An Innovative Tracking Technique...in 3D
Bacteria display diverse motility patterns when traveling in complex three-dimensional (3D) environments. Unfortunately, 2D microscopy fails to detail critical features of 3D motile behavior. However, the infrequent application of 3D tracking techniques derives from challenges in usability and overall performance. To tackle this obstacle, I implement an easy and effective high-throughput 3D bacterial tracking method applicable in standard phase-contrast microscopy that is outlined in Taute, Tans, and Shimizu’s paper (2015). Bacteria (i.e., E. coli) can be localized at a micron-scale resolution by maximizing image cross-correlations amongst their diffraction patterns (phase rings) and a reference library.
The diameter of each visible diffraction ring correlates to an object's z-distance relative to the focal plane. Image cross-correlations use a reference library to match a phase ring associated with a known z-distance with the ring observed amidst the swimming bacteria under the microscope. We can use this innovative technique to record swimming bacteria over a specified period, cross-correlate each phase-contrasted frame with our reference library, and simultaneously identify accurate z-distances of multiple bacteria during that time. Thus we can establish complex 3D trajectories, which we can then analyze for specific motility behavioral patterns of interest.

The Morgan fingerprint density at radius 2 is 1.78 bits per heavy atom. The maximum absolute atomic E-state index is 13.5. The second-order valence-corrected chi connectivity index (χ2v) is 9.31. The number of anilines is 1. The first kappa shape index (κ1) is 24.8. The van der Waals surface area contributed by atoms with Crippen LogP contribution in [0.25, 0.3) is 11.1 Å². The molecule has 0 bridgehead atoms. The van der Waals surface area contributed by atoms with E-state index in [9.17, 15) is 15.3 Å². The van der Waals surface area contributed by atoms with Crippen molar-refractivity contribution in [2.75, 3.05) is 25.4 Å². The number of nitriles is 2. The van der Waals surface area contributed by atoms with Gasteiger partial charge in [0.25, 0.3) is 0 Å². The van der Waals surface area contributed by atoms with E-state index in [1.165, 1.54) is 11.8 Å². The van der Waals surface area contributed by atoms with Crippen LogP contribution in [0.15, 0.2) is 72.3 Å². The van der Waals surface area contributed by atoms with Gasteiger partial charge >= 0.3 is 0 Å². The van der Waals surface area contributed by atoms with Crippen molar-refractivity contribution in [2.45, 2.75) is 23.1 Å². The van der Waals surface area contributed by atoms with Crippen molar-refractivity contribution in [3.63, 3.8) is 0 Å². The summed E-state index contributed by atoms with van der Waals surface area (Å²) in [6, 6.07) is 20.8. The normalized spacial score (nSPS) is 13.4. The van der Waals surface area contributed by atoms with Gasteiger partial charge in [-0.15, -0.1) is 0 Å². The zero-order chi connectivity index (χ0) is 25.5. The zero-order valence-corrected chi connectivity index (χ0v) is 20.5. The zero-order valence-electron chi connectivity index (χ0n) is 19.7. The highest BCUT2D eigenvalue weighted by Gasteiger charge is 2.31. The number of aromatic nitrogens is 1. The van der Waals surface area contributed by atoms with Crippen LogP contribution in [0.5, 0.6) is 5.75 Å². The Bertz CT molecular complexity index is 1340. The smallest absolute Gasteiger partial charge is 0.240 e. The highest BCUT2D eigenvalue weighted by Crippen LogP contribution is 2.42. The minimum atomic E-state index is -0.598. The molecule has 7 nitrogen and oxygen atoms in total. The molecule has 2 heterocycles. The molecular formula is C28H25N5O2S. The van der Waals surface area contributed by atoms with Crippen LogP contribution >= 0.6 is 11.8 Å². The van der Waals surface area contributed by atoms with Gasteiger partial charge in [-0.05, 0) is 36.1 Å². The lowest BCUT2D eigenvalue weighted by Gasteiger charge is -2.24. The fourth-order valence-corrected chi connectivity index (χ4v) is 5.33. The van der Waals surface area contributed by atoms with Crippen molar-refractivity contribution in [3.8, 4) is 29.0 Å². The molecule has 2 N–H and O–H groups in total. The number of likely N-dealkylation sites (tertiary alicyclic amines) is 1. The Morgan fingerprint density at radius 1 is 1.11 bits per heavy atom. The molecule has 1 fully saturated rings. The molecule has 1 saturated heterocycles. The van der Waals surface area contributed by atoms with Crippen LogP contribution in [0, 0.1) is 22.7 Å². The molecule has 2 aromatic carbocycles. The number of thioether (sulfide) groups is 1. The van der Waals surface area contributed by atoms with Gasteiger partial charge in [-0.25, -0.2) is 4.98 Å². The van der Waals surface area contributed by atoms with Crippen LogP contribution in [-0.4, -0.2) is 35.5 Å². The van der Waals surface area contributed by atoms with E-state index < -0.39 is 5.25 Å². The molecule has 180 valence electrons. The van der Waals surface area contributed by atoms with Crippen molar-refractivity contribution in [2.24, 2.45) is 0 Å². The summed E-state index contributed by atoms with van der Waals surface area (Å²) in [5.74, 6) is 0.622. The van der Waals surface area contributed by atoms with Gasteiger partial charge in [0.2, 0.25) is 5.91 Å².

Ultimately, this simple and practical approach will expose previously unidentified contributions of individual bacteria to the variability of motility patterns among a population. Despite working on this project for the previous ten weeks, necessary procedures have yet to be completed. Nevertheless, as we progress with this project and approach the finish line, the ease of application concerning this bacterial tracking method will render wide accessibility to 3D tracking and enable extensive opportunities to investigate bacterial motility in all kinds of complex 3D environments.